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atoms and elements


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A slideshow telling you a lot on atoms and elements

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atoms and elements

  1. 1. <ul><li>In this presentation, you will learn more about: </li></ul><ul><li>-Atoms </li></ul><ul><li>-Elements </li></ul><ul><li>-Compounds </li></ul><ul><li>-Symbols </li></ul><ul><li>-Properties of elements </li></ul><ul><li>-The periodic table </li></ul><ul><li>-Molecules </li></ul><ul><li>-Formulae </li></ul><ul><li>-Chemical reaction </li></ul><ul><li>-Word equation </li></ul>
  2. 2. <ul><li>Everything around us is made up of particles . These particles are known as atoms and are so small that they can only be seen with a powerful microscope. There are about 100 different types of atoms for example: Oxygen, Hydrogen, Gold, Platinum, Scandium and Sulfur atoms. Each type of atom is an element . Some objects are composed of only one element. Some objects also contain more than one element. These objects contain two or more elements joined together. The object is then known as a compound . </li></ul>Atoms
  3. 3. <ul><li>Scientists around the world use a common set of symbols to represent all the different elements. In some cases the symbol of the element is the first letter of the name of the element. It is written in capital. </li></ul>Symbols#1 oxygen O sulfur S boron B iodine I fluorine F hydrogen H Element Symbol
  4. 4. <ul><li>Several elements begin with the same letter for example Scandium and Silicon. To identify any of these as a separate element, its symbol has the first letter of the name followed by the second letter from within the name. Scandium has the symbol Sc, while silicon has the symbol Si. T he first letter is always a capital one and the second letter is in lower case. </li></ul>Symbols#2 Br bromine Be beryllium Ca calcium Cl chlorine Mn manganese Mg magnesium Symbol Element
  5. 5. <ul><li>Sometimes the symbol for an element is derived from the Latin name for that element. </li></ul>Symbols#3 K ( kalium) Potassium Fe ( ferrum) Iron Pb ( plumbum) Lead Na ( natrium ) Sodium Symbols Element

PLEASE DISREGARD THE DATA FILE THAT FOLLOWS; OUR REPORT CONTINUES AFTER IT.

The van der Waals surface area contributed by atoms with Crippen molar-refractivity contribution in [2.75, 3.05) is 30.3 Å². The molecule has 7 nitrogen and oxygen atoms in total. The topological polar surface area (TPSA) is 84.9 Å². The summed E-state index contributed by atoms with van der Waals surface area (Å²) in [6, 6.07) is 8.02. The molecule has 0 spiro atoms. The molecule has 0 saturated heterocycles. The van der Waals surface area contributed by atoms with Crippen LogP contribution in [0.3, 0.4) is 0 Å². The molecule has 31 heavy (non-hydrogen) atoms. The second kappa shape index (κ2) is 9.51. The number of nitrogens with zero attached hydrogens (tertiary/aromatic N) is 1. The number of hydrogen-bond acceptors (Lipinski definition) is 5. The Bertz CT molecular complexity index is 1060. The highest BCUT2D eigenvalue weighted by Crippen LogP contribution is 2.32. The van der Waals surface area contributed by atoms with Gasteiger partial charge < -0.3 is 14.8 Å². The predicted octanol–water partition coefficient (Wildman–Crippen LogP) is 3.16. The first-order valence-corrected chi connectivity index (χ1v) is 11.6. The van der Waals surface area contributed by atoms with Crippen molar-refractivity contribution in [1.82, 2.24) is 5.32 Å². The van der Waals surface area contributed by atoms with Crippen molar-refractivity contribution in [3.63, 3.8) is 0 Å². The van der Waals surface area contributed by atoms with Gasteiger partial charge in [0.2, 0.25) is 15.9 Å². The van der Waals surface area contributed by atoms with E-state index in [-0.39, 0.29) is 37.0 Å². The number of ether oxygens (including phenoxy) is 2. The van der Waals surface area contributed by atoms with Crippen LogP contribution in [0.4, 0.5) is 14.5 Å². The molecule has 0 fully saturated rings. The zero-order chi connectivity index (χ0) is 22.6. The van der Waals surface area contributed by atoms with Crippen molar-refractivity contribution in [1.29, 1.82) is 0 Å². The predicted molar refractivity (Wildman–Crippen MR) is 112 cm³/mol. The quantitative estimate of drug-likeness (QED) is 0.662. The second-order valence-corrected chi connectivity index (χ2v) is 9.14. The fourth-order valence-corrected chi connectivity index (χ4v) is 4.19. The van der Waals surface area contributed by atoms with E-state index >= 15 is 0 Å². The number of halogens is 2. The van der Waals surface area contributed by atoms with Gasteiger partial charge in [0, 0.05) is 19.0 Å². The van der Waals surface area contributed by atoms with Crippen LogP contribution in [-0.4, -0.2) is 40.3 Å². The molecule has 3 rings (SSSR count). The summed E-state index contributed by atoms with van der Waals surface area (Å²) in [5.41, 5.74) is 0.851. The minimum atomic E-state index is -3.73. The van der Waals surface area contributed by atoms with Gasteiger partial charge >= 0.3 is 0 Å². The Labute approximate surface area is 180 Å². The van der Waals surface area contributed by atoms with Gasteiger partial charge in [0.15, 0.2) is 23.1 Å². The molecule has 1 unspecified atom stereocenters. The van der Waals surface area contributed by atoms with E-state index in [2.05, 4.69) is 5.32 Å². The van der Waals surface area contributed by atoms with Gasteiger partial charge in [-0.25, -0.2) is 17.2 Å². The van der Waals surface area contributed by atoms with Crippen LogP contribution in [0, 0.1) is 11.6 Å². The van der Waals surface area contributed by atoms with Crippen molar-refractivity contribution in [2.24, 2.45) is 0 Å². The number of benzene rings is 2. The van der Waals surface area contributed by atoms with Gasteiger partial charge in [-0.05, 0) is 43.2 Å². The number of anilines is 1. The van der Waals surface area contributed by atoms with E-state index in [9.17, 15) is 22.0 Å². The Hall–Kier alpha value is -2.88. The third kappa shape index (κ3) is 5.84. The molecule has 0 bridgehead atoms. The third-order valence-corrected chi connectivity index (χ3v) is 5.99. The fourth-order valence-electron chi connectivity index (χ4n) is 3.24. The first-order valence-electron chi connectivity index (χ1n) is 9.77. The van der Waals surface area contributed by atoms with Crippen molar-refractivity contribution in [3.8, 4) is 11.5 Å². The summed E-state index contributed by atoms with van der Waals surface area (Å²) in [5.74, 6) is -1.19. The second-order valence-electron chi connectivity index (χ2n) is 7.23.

6. 6. <ul><li>Different elements can have very different properties . Some are solids , some are liquids and some are gases . Some are essential to our health and well being, but some are highly toxic. Early scientists examined the elements that had been discovered and tried find links and patterns between them. </li></ul>Properties of elements
  7. 7. The periodic table#1
  8. 8. <ul><li>The periodic table was invented by Dimitri Mendeleev . He used the properties of each element to decide where to place them in his table. On the left and middle part of the table, there are the metal elements and on the left part of the table, there are the non- metal elements. </li></ul>Dimitri Iwanowitsch Mendeleev The periodic table#2
  9. 9. <ul><li>We have seen that when the atoms of two or more elements are joined together they form a compound. Water is a compound because it contains atoms of two different elements, hydrogen and oxygen. When hydrogen and oxygen join together to make this compound, the water has completely different properties of either hydrogen or oxygen. When the two elements join together, they are arranged in a particular way. It consists of two hydrogen atoms joined to one oxygen atom. This is then called a molecule . </li></ul>A water molecule Molecules
  10. 10. <ul><li>The compound we call water has the formula H 2 O . This is a shorthand way of saying that every water molecule consists of two hydrogen atoms and one oxygen atom. The gas we call oxygen has the formula O 2. This means that an oxygen molecule consists of two oxygen atoms joined together. </li></ul>Oxygen molecule Formulae
  11. 11. <ul><li>New compounds are made when atoms of elements are joined together during chemical reactions . These new compounds can have very different properties from the elements that formed them. We can describe chemical reactions that make new compounds using word equations. </li></ul>Chemical reaction
  12. 12. <ul><li>When a balloon of hydrogen explodes, we are seeing and hearing a very vigorous chemical reaction between the hydrogen in the balloon and oxygen in the air. We describe this reaction with the following word equation. </li></ul>Hydrogen + oxygen Water Water
  13. 13. <ul><li>The metal sodium reacts with chlorine to produce the compound sodium chloride . </li></ul><ul><li>Sodium + chloride sodium chloride </li></ul>Sodium chloride
  14. 14. <ul><li>When a slice of toast is overcooked, the surfaces become covered with black carbon. This carbon may react with the oxygen in the air to form the gas carbon dioxide. </li></ul>Carbon + oxygen carbon dioxide Carbon dioxide
  15. 15. <ul><li>When heated, the metal copper reacts with the non- metal sulfur to produce the compound copper sulfide . </li></ul>Copper sulfide Copper + sulfur copper sulfide Copper sulfide
  16. 16. <ul><li>References </li></ul><ul><li>Books </li></ul><ul><li>Brian Arnold, Geoff Jones, Mary Jones, Emma Poole. Absolute Science: Pupil Book 2, 2003. </li></ul><ul><li>Martin Sherwood, Wendy Allen, Nigel Davis, Mick Gillah. Chemistry Today: The World Book Encyclopedia of Science, 1989. </li></ul><ul><li>Ministry of Education and Scientific Research; Editions de L’Ocean Indien: Form 3, 2005. </li></ul><ul><li>Tony Eugene, Ellis D. Miner. Discover Stars & Planets; Publications International Ltd, 2003. </li></ul><ul><li>Chancellor Press. Tell me Why? Octopus Publishing Group Ltd, 2001. </li></ul><ul><li>Internet(Yahoo) </li></ul><ul><li>Atoms and Elements </li></ul><ul><li> Elements .html </li></ul><ul><li> atomsand .htm </li></ul><ul><li> </li></ul><ul><li> </li></ul><ul><li> atoms .htm </li></ul><ul><li> elements _as_ atoms /index.html </li></ul><ul><li> and </li></ul>
  17. 17. THE END